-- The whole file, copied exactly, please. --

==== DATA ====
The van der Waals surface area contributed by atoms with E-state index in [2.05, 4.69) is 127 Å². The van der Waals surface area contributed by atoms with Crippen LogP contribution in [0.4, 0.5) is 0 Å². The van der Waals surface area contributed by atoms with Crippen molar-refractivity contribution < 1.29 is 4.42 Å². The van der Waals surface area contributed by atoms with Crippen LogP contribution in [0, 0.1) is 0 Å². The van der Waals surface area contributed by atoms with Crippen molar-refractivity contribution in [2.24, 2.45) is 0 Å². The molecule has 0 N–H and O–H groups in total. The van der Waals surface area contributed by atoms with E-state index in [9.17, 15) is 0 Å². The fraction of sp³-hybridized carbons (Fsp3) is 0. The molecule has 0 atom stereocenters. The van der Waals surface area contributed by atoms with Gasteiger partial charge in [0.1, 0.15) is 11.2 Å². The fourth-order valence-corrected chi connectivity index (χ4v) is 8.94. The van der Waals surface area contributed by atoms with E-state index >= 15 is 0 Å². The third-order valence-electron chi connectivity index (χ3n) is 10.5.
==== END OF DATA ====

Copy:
The van der Waals surface area contributed by atoms with E-state index in [2.05, 4.69) is 127 Å². The van der Waals surface area contributed by atoms with Crippen LogP contribution in [0.4, 0.5) is 0 Å². The van der Waals surface area contributed by atoms with Crippen molar-refractivity contribution < 1.29 is 4.42 Å². The van der Waals surface area contributed by atoms with Crippen LogP contribution in [0, 0.1) is 0 Å². The van der Waals surface area contributed by atoms with Crippen molar-refractivity contribution in [2.24, 2.45) is 0 Å². The molecule has 0 N–H and O–H groups in total. The van der Waals surface area contributed by atoms with E-state index in [9.17, 15) is 0 Å². The fraction of sp³-hybridized carbons (Fsp3) is 0. The molecule has 0 atom stereocenters. The van der Waals surface area contributed by atoms with Gasteiger partial charge in [0.1, 0.15) is 11.2 Å². The fourth-order valence-corrected chi connectivity index (χ4v) is 8.94. The van der Waals surface area contributed by atoms with E-state index >= 15 is 0 Å². The third-order valence-electron chi connectivity index (χ3n) is 10.5.